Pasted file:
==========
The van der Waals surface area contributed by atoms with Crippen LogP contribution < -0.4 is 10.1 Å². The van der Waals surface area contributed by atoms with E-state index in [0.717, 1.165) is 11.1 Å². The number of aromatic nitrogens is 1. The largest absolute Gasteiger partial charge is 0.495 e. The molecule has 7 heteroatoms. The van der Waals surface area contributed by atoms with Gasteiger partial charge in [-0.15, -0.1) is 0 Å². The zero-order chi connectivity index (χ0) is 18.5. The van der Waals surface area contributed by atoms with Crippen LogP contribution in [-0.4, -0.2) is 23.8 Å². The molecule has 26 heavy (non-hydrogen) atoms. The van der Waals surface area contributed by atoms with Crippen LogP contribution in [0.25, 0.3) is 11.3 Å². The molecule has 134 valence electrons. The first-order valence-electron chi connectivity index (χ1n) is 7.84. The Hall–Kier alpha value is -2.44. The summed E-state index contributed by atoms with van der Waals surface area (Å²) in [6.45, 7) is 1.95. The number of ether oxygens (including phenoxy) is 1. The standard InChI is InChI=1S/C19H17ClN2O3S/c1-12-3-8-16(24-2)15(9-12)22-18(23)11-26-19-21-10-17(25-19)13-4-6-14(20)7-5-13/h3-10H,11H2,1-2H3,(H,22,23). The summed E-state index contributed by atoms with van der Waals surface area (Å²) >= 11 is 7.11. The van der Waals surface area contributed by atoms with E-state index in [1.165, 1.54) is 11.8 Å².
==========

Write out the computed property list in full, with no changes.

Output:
The van der Waals surface area contributed by atoms with Crippen LogP contribution < -0.4 is 10.1 Å². The van der Waals surface area contributed by atoms with E-state index in [0.717, 1.165) is 11.1 Å². The number of aromatic nitrogens is 1. The largest absolute Gasteiger partial charge is 0.495 e. The molecule has 7 heteroatoms. The van der Waals surface area contributed by atoms with Gasteiger partial charge in [-0.15, -0.1) is 0 Å². The zero-order chi connectivity index (χ0) is 18.5. The van der Waals surface area contributed by atoms with Crippen LogP contribution in [-0.4, -0.2) is 23.8 Å². The molecule has 26 heavy (non-hydrogen) atoms. The van der Waals surface area contributed by atoms with Crippen LogP contribution in [0.25, 0.3) is 11.3 Å². The molecule has 134 valence electrons. The first-order valence-electron chi connectivity index (χ1n) is 7.84. The Hall–Kier alpha value is -2.44. The summed E-state index contributed by atoms with van der Waals surface area (Å²) in [6.45, 7) is 1.95. The number of ether oxygens (including phenoxy) is 1. The standard InChI is InChI=1S/C19H17ClN2O3S/c1-12-3-8-16(24-2)15(9-12)22-18(23)11-26-19-21-10-17(25-19)13-4-6-14(20)7-5-13/h3-10H,11H2,1-2H3,(H,22,23). The summed E-state index contributed by atoms with van der Waals surface area (Å²) >= 11 is 7.11. The van der Waals surface area contributed by atoms with E-state index in [1.165, 1.54) is 11.8 Å².